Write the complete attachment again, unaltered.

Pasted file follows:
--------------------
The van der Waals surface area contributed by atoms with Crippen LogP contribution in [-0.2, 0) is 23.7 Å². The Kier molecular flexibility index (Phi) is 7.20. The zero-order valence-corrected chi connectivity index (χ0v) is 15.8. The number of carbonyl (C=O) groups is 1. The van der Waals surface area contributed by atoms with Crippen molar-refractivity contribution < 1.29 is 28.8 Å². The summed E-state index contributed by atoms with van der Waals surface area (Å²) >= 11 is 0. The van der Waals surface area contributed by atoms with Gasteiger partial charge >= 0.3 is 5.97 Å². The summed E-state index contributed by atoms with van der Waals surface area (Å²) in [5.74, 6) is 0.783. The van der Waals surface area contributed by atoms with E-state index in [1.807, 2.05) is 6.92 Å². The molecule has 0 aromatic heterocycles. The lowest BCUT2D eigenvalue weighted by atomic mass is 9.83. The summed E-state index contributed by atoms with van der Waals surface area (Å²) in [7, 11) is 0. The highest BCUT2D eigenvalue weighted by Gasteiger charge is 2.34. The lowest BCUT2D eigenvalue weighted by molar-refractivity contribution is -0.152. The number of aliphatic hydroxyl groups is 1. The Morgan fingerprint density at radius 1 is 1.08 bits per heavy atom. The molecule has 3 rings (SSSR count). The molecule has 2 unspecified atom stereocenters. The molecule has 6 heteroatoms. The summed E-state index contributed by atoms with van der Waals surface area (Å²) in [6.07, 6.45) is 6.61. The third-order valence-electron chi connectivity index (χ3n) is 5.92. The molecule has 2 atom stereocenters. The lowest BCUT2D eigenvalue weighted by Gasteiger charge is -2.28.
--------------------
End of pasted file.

The van der Waals surface area contributed by atoms with Crippen LogP contribution in [-0.2, 0) is 23.7 Å². The Kier molecular flexibility index (Phi) is 7.20. The zero-order valence-corrected chi connectivity index (χ0v) is 15.8. The number of carbonyl (C=O) groups is 1. The van der Waals surface area contributed by atoms with Crippen molar-refractivity contribution < 1.29 is 28.8 Å². The summed E-state index contributed by atoms with van der Waals surface area (Å²) >= 11 is 0. The van der Waals surface area contributed by atoms with Gasteiger partial charge >= 0.3 is 5.97 Å². The summed E-state index contributed by atoms with van der Waals surface area (Å²) in [5.74, 6) is 0.783. The van der Waals surface area contributed by atoms with E-state index in [1.807, 2.05) is 6.92 Å². The molecule has 0 aromatic heterocycles. The lowest BCUT2D eigenvalue weighted by atomic mass is 9.83. The summed E-state index contributed by atoms with van der Waals surface area (Å²) in [7, 11) is 0. The highest BCUT2D eigenvalue weighted by Gasteiger charge is 2.34. The lowest BCUT2D eigenvalue weighted by molar-refractivity contribution is -0.152. The number of aliphatic hydroxyl groups is 1. The Morgan fingerprint density at radius 1 is 1.08 bits per heavy atom. The molecule has 3 rings (SSSR count). The molecule has 2 unspecified atom stereocenters. The molecule has 6 heteroatoms. The summed E-state index contributed by atoms with van der Waals surface area (Å²) in [6.07, 6.45) is 6.61. The third-order valence-electron chi connectivity index (χ3n) is 5.92. The molecule has 2 atom stereocenters. The lowest BCUT2D eigenvalue weighted by Gasteiger charge is -2.28.